None of which is to say that it is not important to think about the wider picture obviously. But we arrive at very different results if (for example) the starting point is the extent to which people have been mobilised around water charges – in very different ways (non-payment, direct action, local meetings, national demos, R2C votes, discussions on social media) and with quite a range of different political languages – and if we think in terms of a party Centre which (in Marxist or in marketing terms) tries to make an offer pitched in terms of where it perceives a largely passive audience as being. So these are two kinds of relationship between how one works with those who are already, or have been, active and how one relates to those who aren’t yet active.

I do think Dublin is a bit different, in the sense that I am often struck in moving between different spaces (organised left groups, local community activism, unions, other social movements) how often people don’t know each other. Partly a matter of size but also because the national and often international relationships of these different spaces often pass via Dublin so it has that dynamic as well, a kind of inbuilt competitiveness which is often much less marked even at local level in different parts of Dublin as well as in the other towns and regions in the country.

I’m not sure the challenge of reaching the soft left, ex-LP vote is one which can necessarily be resolved by either strategy – though my own feeling is that often we do fail to challenge some of the tendencies behind it. At one level it is hardly surprising that there is a good chunk of any western electorate that would like to see a return to the good old days of the welfare state, however much nostalgia is gilding the picture. Tbh as someone with a mortgage, a salary and family responsibilities if there was a serious option on offer along those lines and my vote actually made a difference I could feel pretty torn. Of course no such option is realistic, but it is unsurprising that people are pulled towards it – and some of how we handle defensive campaigns (and how we talk about neoliberalism) reinforces that sense of uncritical nostalgia, as though all we needed to do was turn the clock back. Few of us think that, but we don’t often challenge it when other people whose support we’re looking for do express that sense.

I think in particular there is a chunk of the Dublin (and other) “respectable” working class which was traditionally FF (Kieran Allen’s book on FF and Irish labour is very good on this), moved to Labour after 2008 and is now attracted by SF or FF’s swing to the left. When I broke down the figures for how the vote has gone since the crisis, the shift to the LP, SF and points further left (about 20% of those voting as between 2007, 2011 and 2016) seems to break down fairly neatly into those who have really learnt nothing (as above) and those who have actually started to change their orientation to politics and are moving left in a more consistent way. Of course this is not simply individual but also an accentuation of a longer-term generational tendency for FF, FG and LP combined to capture less of the vote.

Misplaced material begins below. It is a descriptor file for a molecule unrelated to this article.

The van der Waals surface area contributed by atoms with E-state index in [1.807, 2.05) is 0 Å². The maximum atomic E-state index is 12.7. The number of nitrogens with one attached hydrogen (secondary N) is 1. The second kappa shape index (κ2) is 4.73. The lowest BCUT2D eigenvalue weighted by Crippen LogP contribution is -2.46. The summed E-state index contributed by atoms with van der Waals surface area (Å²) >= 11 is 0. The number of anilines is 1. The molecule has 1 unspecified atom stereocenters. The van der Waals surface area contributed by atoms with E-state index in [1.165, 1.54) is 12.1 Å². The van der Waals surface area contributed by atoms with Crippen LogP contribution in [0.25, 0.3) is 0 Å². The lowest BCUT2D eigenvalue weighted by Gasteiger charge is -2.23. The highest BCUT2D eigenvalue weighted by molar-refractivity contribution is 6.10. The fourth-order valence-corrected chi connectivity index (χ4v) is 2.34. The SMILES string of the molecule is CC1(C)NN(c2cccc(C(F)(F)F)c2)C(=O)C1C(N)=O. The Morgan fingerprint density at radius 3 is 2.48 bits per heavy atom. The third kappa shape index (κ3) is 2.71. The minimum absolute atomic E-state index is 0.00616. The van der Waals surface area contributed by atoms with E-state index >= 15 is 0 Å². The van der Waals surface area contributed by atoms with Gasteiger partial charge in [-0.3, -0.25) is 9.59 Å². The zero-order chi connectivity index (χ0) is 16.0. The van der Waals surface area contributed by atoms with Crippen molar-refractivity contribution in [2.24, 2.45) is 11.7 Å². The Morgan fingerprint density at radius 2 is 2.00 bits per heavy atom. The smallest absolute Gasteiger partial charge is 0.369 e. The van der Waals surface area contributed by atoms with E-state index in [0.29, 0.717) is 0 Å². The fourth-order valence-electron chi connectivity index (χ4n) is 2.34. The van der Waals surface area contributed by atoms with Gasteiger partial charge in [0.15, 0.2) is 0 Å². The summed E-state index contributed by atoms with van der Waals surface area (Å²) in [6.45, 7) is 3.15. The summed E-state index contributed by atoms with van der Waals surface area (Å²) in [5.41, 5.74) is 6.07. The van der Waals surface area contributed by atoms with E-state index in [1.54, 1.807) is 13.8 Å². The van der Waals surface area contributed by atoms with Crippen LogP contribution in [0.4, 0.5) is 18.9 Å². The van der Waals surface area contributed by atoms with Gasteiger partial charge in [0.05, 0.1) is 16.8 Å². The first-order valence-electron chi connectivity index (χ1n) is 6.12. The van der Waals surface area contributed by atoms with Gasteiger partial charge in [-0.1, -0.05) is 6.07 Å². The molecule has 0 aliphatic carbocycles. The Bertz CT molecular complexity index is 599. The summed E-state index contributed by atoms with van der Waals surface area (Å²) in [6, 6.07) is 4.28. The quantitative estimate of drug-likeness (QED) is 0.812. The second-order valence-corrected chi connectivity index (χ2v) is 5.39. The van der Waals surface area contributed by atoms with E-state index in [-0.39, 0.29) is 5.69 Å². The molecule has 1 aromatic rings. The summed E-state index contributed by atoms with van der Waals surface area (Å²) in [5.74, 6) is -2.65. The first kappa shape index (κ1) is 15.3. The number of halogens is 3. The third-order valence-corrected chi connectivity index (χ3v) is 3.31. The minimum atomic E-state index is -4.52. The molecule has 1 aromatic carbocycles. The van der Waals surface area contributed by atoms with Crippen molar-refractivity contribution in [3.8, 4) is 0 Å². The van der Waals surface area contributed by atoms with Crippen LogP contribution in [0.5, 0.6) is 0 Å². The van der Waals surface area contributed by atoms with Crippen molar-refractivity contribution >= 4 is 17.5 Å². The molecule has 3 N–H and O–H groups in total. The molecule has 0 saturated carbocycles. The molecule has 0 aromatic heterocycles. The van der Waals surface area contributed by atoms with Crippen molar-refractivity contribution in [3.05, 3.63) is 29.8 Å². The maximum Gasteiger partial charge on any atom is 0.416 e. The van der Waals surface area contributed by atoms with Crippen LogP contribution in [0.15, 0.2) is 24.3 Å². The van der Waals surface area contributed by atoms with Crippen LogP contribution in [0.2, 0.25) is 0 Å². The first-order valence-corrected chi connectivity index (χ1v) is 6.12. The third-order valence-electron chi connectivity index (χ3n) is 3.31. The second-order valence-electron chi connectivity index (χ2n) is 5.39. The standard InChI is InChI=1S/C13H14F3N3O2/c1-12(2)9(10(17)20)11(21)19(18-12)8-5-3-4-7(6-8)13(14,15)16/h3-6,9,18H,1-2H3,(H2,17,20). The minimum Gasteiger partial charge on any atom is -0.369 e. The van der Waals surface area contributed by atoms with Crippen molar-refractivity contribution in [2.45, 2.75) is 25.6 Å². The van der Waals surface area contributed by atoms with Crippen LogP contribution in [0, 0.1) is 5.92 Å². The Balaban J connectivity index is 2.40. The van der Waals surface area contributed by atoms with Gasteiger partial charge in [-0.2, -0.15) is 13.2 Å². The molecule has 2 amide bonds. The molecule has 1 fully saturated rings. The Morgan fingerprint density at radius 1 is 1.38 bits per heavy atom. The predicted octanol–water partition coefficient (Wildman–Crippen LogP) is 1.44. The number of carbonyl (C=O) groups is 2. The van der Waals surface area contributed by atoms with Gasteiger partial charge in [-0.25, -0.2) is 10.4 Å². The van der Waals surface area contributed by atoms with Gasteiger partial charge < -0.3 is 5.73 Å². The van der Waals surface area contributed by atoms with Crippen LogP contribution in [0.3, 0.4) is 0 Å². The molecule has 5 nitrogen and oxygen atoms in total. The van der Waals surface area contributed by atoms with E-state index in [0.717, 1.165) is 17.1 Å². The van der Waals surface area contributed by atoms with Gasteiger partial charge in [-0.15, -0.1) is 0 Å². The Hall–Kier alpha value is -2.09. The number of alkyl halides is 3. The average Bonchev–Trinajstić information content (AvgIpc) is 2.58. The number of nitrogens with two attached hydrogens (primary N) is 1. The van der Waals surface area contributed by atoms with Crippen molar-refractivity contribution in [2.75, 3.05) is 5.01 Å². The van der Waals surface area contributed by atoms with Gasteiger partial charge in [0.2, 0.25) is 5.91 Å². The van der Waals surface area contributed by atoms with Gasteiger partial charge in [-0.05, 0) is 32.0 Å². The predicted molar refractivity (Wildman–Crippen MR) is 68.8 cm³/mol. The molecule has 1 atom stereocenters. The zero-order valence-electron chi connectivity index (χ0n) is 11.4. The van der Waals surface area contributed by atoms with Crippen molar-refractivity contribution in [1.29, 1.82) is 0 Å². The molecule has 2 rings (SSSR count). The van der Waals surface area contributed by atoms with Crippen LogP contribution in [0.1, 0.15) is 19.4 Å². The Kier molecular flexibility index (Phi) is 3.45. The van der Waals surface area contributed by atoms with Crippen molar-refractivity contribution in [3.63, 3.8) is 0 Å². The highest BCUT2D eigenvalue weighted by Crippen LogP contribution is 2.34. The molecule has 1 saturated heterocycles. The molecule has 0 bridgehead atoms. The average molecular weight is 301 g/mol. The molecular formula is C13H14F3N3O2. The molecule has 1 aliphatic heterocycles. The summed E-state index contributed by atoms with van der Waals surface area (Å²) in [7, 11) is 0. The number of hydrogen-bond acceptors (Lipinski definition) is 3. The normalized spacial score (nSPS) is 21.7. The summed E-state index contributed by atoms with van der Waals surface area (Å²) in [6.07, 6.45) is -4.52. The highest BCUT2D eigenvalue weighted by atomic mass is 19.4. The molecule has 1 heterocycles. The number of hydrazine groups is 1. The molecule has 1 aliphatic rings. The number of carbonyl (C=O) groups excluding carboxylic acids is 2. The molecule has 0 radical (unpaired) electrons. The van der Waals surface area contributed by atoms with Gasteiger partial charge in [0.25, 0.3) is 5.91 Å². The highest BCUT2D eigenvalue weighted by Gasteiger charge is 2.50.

Again it is unsurprising that people want to believe “we’ll see you right” – if you are under the kind of stress that so many wage-earners are and have been, it is a very powerful offer and when it comes from someone you perceive as personally credible and trustworthy, it is quite seductive. The liberal, Irish Times-style critique of people who feel and act in this way is entirely unhelpful – and those familiar with majority world politics will know that it is by no means purely an Irish phenomenon but defines (for example) much of Peronism.

As said I don’t think our own organisational strategies can fully resolve this problem, which I would see as a certain chunk of the electorate not having really changed their orientation to politics but simply looking for whatever offer they feel best meets their sense of what politics is for and what they want to hear. But I do think that the things we can most effectively do to change this lie more in the domain of involving people in some degree of mobilisation and organisation (losing faith in elites through practical experience) than in simply trying to make them an offer through the media and elections.

And it is not at all uncommon to hear from activists that they respond far better to candidates who have a history of getting stuck in on movement and community issues, that they are far more enthused when there is a sense of the left working together and not acting in overtly sectarian ways, and that what they really want to see is people who will act on behalf of the wider working-class / communities / movements etc. In my experience that orientation to politics is widespread enough and often forms the basis for successful candidates (party and non-party) who can hold a local base over decades.

Of course there is one other dimension, which is the non-voters, just under 30% in general elections since 1989, except for 2002 when it was just over. I think it was also just over in 2016 but the figures most normally quoted in Ireland are proportions of the electoral register, which is actually somewhat larger than the complete voting-age population, so that standard turnout figures overestimate non-voters by a few percentage points; see https://www.oireachtas.ie/parliament/media/housesoftheoireachtas/libraryresearch/lrsnotes/Election_Turnout_FINAL_28_Jan2016_180434.pdf for details.